I view these concerts as having several things in common with the first Christmas: music, drama, God and the element of surprise. You never know quite what to expect at a children’s performance. I sometimes think the audience actually looks forward to the mistakes in the program!
Some children are blissfully unaware of mistakes they make. They are happy being on stage and waving to parents in the audience. A few are embarrassed if everything doesn’t go exactly as planned. Either way, their parents look on proudly.
When I was six or seven I had a major role in a school concert. I was to recite T’was the Night Before Christmas. My mother helped me to memorize it and by the day of the concert I had it word perfect. Once on stage, I got nervous and part way through forgot the next line. After pausing to think about it, I started again, not realizing I was repeating a few lines. My little brother called out from the audience, “You already said that part.”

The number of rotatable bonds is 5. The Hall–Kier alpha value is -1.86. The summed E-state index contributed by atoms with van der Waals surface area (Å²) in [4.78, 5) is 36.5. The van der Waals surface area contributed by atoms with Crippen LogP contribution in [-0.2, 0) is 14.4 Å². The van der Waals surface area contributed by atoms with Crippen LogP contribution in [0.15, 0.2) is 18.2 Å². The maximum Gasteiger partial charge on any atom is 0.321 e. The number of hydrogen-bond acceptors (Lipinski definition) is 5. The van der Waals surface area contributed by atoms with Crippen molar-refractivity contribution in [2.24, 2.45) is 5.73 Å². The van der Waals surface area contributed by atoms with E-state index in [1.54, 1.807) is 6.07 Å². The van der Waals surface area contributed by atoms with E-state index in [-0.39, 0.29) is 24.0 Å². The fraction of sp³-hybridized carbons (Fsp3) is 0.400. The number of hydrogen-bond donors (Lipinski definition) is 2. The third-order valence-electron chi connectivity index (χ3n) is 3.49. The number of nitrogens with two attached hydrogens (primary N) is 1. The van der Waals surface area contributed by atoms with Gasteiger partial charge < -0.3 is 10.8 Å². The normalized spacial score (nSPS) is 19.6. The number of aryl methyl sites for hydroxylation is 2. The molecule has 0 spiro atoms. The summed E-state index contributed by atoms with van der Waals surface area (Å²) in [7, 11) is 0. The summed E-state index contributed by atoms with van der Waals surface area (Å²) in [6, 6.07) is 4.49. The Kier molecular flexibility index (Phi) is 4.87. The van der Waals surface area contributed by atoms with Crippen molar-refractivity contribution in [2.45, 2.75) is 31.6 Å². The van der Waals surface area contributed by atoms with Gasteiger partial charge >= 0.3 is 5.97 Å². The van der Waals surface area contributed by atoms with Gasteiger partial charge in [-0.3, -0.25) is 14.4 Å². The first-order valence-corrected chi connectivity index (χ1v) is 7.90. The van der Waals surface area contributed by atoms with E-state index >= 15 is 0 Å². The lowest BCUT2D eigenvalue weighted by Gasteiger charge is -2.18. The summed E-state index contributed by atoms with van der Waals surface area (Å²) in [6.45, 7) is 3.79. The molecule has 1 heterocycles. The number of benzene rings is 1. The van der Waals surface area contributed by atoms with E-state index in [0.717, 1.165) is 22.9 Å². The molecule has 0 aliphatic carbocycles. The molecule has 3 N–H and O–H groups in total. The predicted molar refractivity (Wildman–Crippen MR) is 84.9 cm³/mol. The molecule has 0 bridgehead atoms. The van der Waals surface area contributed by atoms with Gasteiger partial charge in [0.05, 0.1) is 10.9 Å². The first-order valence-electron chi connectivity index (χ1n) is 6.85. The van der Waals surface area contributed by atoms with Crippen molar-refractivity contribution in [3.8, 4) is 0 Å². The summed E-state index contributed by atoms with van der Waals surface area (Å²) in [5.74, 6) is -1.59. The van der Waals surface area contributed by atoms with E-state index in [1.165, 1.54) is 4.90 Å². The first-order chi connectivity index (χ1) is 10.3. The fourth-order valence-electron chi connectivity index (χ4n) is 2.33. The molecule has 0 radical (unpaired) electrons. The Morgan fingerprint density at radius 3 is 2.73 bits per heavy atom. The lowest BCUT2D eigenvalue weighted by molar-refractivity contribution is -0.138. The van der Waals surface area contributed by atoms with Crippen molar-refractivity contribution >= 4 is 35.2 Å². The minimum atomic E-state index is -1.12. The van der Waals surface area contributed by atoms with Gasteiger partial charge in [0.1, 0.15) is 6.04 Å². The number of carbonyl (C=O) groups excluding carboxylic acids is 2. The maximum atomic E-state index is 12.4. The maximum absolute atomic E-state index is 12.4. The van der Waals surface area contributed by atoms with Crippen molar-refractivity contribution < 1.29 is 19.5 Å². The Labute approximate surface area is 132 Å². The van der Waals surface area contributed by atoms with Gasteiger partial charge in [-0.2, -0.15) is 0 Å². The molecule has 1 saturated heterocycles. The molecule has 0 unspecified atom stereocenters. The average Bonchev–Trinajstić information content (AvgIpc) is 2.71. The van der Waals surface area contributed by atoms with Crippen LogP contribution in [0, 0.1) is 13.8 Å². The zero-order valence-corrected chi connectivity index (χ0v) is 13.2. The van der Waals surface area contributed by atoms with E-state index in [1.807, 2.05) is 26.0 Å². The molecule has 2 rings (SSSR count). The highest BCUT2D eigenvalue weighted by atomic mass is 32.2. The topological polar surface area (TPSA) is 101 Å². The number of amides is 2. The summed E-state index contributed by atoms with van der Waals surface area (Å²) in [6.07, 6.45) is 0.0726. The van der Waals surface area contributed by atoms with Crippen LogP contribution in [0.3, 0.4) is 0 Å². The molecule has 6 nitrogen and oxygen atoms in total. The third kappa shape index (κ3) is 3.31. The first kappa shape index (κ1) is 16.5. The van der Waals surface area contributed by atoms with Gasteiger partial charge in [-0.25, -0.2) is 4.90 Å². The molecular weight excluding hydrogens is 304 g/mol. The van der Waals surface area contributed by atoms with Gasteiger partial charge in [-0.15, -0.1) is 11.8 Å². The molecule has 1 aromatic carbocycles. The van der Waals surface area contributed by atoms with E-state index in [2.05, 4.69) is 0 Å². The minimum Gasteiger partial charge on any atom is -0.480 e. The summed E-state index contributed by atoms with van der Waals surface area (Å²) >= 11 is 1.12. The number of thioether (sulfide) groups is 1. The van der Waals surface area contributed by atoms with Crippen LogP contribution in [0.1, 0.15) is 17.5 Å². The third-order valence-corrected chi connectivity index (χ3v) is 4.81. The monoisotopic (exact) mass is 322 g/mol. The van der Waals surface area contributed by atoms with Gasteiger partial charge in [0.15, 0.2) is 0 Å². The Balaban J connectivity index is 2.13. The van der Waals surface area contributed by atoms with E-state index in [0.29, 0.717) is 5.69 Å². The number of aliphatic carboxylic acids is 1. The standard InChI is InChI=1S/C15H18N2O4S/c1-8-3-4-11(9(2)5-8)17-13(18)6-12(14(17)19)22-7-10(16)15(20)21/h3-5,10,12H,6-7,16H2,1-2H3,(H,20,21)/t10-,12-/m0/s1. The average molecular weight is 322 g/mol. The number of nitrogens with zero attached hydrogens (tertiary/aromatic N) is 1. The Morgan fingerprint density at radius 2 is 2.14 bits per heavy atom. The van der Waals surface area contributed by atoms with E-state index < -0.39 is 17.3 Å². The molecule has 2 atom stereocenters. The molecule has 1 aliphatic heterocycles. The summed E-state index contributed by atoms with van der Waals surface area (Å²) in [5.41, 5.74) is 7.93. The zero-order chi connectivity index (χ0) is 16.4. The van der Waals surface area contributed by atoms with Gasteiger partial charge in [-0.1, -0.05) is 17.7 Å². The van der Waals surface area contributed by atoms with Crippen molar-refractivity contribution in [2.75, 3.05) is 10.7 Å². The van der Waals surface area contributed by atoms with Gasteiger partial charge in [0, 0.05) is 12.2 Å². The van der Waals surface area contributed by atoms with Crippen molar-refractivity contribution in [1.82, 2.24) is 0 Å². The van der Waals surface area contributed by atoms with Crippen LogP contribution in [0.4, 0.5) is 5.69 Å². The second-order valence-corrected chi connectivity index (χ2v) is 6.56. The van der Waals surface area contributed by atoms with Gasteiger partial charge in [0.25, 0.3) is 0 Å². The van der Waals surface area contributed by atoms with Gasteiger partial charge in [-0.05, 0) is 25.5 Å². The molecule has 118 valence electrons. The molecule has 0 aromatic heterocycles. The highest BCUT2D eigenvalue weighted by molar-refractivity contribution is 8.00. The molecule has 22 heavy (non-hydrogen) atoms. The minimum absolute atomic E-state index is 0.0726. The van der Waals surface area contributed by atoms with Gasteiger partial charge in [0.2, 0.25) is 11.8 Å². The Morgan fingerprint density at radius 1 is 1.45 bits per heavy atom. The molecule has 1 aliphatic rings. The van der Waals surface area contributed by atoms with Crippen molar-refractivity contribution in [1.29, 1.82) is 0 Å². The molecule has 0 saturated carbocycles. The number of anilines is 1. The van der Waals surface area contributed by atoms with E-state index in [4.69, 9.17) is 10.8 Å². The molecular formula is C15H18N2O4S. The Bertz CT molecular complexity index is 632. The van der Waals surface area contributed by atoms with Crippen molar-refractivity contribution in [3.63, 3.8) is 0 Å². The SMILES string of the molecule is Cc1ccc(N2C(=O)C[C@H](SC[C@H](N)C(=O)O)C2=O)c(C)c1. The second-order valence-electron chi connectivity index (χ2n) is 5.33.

I was embarrassed at my mistake and my little brother stole the show! It was his outburst and not my performance that was remembered.
These mistakes are what provide the most memorable moments. They also teach us the real meaning of Christmas; that true joy comes from being loved by God, no matter how many mistakes we make. That’s what God was telling us more than 2,000 years ago. He’s still telling us that today. His love is there where we follow the script and when we get mixed up. He is there cheering us on, just like the loving parents watching their children in the concerts.
Not only at Christmas but throughout the year, let’s be like little children, basking in the love of our Heavenly Father.
“For God so loved the world that he gave his one and only Son, that whoever believes in Him should not perish but have eternal life.” (John 3:16 NIV)